For decades there were two kings among the 3,000 citizens in the tranquil farming town of Zebulon, N.C. "My brother Barker Kannon was the hot-dog king and my brother-in-law Elmo Tant was the pumpkin king," says Alma Kannon Farah. Alma is one of the three Kannon sisters who operate Kannon's Cafe in Zebulon, and they serve the best chili dogs in the Carolinas. Behind the counter at Kannon's are photographs of the kings: a black-and-white of Barker preparing his famous franks, and a color snapshot of Elmo surrounded by blazing orange pumpkins at the annual Pumpkin Festival. Barker passed away in 1979, and when Tant died in 1986, Zebulon was without a king.
There may soon be a new one. The fresh prince in town is a sloe-eyed, well-fed Raleigh businessman named Steve Bryant. He has just brought his Class AA Southern League baseball team from Georgia to Zebulon. After 20 years at Golden Park in Columbus, the reborn team made its Carolina debut last month at Five County Stadium on the outskirts of town. The Carolina Mudcats had been scheduled to open there on April 19, but a wet March slowed construction of the new ballpark, so the team had to play at an old, abandoned Class D field in nearby Wilson for a couple of months.
Five County is a 6,000-seat stadium built over one of Avon Privette's tobacco fields. It's a nice, modest, good-looking venue situated at the intersection of two country roads, Old U.S. 264 and North Carolina 39. This is as pretty a place as you can imagine. There are no houses in sight, only rolling meadows full of purple and yellow wildflowers, tobacco and soybean fields, and, just across the way, Avon Privette's cattle.
Bryant, 40, hastens to say that Five County Stadium won't be modest forever. He says he'll be finished constructing a large and fancy $11 million stadium by 1993. He says it'll have seats for 12,000, an exploding scoreboard and an enormous hydraulically powered catfish that will rise behind the centerfield fence to salute home runs. The two adjacent ponds will have bridges that children can walk out on so that they can feed bread crumbs to real mud cats.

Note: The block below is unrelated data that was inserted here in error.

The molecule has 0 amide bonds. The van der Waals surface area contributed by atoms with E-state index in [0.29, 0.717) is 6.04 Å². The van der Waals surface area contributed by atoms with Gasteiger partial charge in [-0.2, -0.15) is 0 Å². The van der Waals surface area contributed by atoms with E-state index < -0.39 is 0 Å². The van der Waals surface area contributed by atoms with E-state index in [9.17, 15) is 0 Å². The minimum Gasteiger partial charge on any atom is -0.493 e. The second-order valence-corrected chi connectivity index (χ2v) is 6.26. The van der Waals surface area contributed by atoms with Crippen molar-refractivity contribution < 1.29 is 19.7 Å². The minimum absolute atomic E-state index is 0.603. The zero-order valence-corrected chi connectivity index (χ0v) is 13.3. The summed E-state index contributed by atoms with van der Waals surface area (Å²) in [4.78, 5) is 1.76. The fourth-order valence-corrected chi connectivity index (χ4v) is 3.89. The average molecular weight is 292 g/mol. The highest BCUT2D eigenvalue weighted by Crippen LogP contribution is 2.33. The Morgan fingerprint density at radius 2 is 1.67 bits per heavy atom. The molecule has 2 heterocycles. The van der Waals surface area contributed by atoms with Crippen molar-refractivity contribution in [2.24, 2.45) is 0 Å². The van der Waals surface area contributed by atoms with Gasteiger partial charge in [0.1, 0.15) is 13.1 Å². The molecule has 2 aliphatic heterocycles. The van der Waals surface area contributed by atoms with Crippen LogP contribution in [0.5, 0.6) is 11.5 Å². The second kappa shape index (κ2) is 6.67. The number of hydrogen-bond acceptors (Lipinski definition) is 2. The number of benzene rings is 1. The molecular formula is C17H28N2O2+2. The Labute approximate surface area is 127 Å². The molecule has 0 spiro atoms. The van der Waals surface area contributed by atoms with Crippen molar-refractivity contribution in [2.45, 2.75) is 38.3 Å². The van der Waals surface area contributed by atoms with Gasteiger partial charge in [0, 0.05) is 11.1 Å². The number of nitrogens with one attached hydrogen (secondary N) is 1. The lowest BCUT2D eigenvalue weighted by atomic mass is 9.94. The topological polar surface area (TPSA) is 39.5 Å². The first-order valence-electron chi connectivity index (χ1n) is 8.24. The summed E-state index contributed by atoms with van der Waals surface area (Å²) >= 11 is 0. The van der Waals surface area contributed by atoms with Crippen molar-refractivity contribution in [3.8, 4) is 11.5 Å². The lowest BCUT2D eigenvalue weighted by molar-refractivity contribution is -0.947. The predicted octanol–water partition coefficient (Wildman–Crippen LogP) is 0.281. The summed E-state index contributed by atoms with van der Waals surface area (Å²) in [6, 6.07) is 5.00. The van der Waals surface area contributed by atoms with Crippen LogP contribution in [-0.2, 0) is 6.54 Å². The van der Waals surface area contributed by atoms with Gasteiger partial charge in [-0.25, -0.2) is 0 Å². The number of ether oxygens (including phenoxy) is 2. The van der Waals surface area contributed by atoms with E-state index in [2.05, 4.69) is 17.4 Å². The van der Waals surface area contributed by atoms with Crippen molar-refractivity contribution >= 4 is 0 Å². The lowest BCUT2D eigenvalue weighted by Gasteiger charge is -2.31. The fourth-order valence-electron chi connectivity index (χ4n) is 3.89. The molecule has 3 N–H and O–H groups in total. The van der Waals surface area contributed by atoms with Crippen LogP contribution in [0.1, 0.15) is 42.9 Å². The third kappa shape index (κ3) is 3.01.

Anyway, the current field fits in nicely at the corner of 264 and 39. How the 1993 behemoth will look remains to be seen.
Not only docs Bryant's team have a new setting in North Carolina, it also has a new crop of players. A Houston Astro farm team since 1970, the Mudcats are a Pittsburgh affiliate this year. The summer of '91 is a time of change and much excitement in Zebulon.
"I'd rather read a hardware magazine than go see a ball game, but that makes me unusual around here," says Jim Debnam, who with his father runs Debnam's Hardware. "Our customers are very excited about it."
One such customer is Don H. Perry, an accountant and part-time farmer, who sums up the local feeling: "If there is such a thing as a field of dreams, ours is it."
Zebulon looks exactly the way you would expect it to look, except that there are no hitching posts along North Arendell Avenue, the main drag. The town lies in the gentle Carolina hills, 16 miles east of Raleigh. There are just five stoplights in Zebulon and no movie theater. Two things the town doesn't lack for are weather-beaten barns and Southern hospitality, good news for visitors since Zebulon boasts neither a hotel nor a motel. Zebulon does have a McDonald's, and on Fridays you'll often find a Zebulon resident sipping his morning coffee there while reading the weekly Zebulon Record, reasonably hot off the press.
Of course, ever since the Mudcats appeared on the horizon, predictions of growth have abounded. "This'll be the opportunity to get maybe a hotel built and a nice restaurant," said town councilman Leonard Seawall when Bryant announced his move, in 1989, a year after purchasing the Georgia team for $950,000. "Something real nice. A family restaurant."